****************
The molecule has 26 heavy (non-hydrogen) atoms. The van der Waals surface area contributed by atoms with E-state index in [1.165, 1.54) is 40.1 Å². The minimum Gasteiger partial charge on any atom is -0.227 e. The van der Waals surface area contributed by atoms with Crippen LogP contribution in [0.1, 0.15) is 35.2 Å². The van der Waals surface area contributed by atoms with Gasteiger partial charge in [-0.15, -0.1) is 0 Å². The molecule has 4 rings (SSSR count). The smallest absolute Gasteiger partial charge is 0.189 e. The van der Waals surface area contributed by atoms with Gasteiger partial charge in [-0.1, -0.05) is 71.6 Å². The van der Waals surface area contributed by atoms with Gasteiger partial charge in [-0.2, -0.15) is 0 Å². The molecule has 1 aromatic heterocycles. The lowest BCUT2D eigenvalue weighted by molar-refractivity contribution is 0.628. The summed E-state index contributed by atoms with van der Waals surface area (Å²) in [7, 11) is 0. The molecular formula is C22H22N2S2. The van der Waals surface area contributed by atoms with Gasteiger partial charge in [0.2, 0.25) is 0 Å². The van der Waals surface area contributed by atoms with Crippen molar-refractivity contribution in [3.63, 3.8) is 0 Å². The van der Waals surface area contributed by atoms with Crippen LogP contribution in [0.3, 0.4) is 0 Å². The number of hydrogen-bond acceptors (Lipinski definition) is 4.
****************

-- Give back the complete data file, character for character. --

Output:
The molecule has 26 heavy (non-hydrogen) atoms. The van der Waals surface area contributed by atoms with E-state index in [1.165, 1.54) is 40.1 Å². The minimum Gasteiger partial charge on any atom is -0.227 e. The van der Waals surface area contributed by atoms with Crippen LogP contribution in [0.1, 0.15) is 35.2 Å². The van der Waals surface area contributed by atoms with Gasteiger partial charge in [-0.15, -0.1) is 0 Å². The molecule has 4 rings (SSSR count). The smallest absolute Gasteiger partial charge is 0.189 e. The van der Waals surface area contributed by atoms with Gasteiger partial charge in [-0.1, -0.05) is 71.6 Å². The van der Waals surface area contributed by atoms with Gasteiger partial charge in [-0.2, -0.15) is 0 Å². The molecule has 1 aromatic heterocycles. The lowest BCUT2D eigenvalue weighted by molar-refractivity contribution is 0.628. The summed E-state index contributed by atoms with van der Waals surface area (Å²) in [7, 11) is 0. The molecular formula is C22H22N2S2. The van der Waals surface area contributed by atoms with Gasteiger partial charge in [0.2, 0.25) is 0 Å². The van der Waals surface area contributed by atoms with Crippen molar-refractivity contribution in [3.63, 3.8) is 0 Å². The van der Waals surface area contributed by atoms with Crippen LogP contribution in [0.3, 0.4) is 0 Å². The number of hydrogen-bond acceptors (Lipinski definition) is 4.